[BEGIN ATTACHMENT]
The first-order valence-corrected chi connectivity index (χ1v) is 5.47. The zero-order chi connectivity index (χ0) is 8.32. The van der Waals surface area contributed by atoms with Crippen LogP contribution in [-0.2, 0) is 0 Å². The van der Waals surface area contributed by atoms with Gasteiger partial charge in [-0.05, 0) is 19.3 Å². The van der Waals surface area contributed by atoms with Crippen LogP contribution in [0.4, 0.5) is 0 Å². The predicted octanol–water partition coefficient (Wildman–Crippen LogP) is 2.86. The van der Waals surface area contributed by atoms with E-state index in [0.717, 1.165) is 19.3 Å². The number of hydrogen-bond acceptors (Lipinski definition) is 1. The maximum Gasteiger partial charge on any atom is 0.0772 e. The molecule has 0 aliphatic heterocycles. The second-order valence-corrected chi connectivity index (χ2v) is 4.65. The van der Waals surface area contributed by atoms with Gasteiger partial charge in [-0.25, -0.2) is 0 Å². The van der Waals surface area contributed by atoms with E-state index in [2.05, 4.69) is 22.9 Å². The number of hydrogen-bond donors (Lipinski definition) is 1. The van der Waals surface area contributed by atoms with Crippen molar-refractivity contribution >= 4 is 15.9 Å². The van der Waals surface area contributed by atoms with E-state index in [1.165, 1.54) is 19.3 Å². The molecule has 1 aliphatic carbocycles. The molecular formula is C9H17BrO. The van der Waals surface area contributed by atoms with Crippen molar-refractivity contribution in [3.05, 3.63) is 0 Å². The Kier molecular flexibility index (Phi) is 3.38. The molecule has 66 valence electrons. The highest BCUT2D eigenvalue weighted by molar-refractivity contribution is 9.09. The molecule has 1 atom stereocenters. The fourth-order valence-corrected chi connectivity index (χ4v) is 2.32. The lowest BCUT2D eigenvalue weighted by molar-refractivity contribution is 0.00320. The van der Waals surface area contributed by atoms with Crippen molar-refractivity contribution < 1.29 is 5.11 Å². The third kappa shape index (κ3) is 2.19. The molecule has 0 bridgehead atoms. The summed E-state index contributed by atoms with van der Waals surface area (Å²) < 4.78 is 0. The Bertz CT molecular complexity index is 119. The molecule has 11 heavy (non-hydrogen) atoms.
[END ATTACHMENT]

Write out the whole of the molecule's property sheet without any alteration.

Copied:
The first-order valence-corrected chi connectivity index (χ1v) is 5.47. The zero-order chi connectivity index (χ0) is 8.32. The van der Waals surface area contributed by atoms with Crippen LogP contribution in [-0.2, 0) is 0 Å². The van der Waals surface area contributed by atoms with Gasteiger partial charge in [-0.05, 0) is 19.3 Å². The van der Waals surface area contributed by atoms with Crippen LogP contribution in [0.4, 0.5) is 0 Å². The predicted octanol–water partition coefficient (Wildman–Crippen LogP) is 2.86. The van der Waals surface area contributed by atoms with E-state index in [0.717, 1.165) is 19.3 Å². The number of hydrogen-bond acceptors (Lipinski definition) is 1. The maximum Gasteiger partial charge on any atom is 0.0772 e. The molecule has 0 aliphatic heterocycles. The second-order valence-corrected chi connectivity index (χ2v) is 4.65. The van der Waals surface area contributed by atoms with Gasteiger partial charge in [-0.25, -0.2) is 0 Å². The van der Waals surface area contributed by atoms with E-state index in [2.05, 4.69) is 22.9 Å². The number of hydrogen-bond donors (Lipinski definition) is 1. The van der Waals surface area contributed by atoms with Crippen molar-refractivity contribution >= 4 is 15.9 Å². The van der Waals surface area contributed by atoms with E-state index in [1.165, 1.54) is 19.3 Å². The molecule has 1 aliphatic carbocycles. The molecular formula is C9H17BrO. The van der Waals surface area contributed by atoms with Crippen molar-refractivity contribution in [3.05, 3.63) is 0 Å². The Kier molecular flexibility index (Phi) is 3.38. The molecule has 66 valence electrons. The highest BCUT2D eigenvalue weighted by molar-refractivity contribution is 9.09. The molecule has 1 atom stereocenters. The fourth-order valence-corrected chi connectivity index (χ4v) is 2.32. The lowest BCUT2D eigenvalue weighted by molar-refractivity contribution is 0.00320. The van der Waals surface area contributed by atoms with Crippen molar-refractivity contribution < 1.29 is 5.11 Å². The third kappa shape index (κ3) is 2.19. The molecule has 0 bridgehead atoms. The summed E-state index contributed by atoms with van der Waals surface area (Å²) < 4.78 is 0. The Bertz CT molecular complexity index is 119. The molecule has 11 heavy (non-hydrogen) atoms.